With the discovery that the unconscious mind plays a key role in the placebo effect, researchers have identified a novel mechanism that helps explain the power of placebos and nocebos.
Much of medicine is based on what is considered the strongest possible evidence: The placebo-controlled trial. A paper published in the October 19 issue of Annals of Internal Medicine — entitled “What’s In Placebos: Who Knows?” calls into question this foundation upon which much of medicine rests, by showing that there is no standard behind the standard — no standard for the placebo.
Researchers are just starting to appreciate the power that the mind can have over the body, says Tor Wager, an assistant professor of psychology at Columbia University.
“An emerging idea right now is that belief in a placebo taps into processes in your brain that produce physical results that really shape how your body responds to things,” he says. “The brain has much more control over the body than we can voluntarily exert.”
As an example of this, Wager points to the body’s response to perceived threats.
“Say it’s late at night and everything is quiet and then suddenly you see someone outside, near a window,” he explains. “Your body starts to respond. Your pupils dilate. Your heart rate goes up. You start to sweat.”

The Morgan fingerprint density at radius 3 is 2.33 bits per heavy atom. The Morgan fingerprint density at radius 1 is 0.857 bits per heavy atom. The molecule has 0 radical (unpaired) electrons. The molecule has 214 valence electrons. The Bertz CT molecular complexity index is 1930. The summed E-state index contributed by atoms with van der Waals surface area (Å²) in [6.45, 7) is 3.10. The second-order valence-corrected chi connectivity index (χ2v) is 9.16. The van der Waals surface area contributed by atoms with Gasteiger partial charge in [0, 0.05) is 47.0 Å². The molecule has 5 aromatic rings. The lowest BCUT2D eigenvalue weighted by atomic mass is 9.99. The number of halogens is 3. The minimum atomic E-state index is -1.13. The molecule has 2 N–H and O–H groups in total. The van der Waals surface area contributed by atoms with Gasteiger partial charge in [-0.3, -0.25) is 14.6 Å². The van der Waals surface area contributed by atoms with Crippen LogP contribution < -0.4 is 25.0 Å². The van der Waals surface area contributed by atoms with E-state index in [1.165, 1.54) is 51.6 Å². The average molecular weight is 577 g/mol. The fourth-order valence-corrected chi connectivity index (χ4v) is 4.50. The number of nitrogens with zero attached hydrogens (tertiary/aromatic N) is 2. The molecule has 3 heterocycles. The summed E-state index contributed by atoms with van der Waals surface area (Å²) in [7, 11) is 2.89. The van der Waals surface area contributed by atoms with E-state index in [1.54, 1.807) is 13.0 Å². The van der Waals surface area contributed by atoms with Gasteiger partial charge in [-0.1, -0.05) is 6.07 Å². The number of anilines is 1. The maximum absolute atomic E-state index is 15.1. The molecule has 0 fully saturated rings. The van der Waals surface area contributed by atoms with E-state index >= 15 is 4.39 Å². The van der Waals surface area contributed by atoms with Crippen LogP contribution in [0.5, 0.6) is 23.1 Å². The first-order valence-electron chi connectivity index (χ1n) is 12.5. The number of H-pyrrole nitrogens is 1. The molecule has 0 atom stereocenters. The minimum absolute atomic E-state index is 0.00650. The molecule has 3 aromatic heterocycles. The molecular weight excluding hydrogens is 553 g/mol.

The belief that something threatening is out there produces a host of physical responses that you have little control over. If you were told to calm down and turn off these sensations, you couldn’t, Wager says. “But if the belief changes — say, it turns out that it’s just your husband coming home — the physical response changes.”
The question, now, is how to tap into these powerful, unconscious responses, Wager says.
The placebo effect is a consciousness event, and more specifically an event in which consciousness and matter interact to change or transform a disease structure into a healing process or flow. At the level of reality at which this event takes place, it is not even possible to say that it is an interaction. This is a level at which consciousness-matter, or as it is more popularly known, mind-body, are not different but are a ‘stuff’, for want of a better word, which is not committed to either condition, yet is both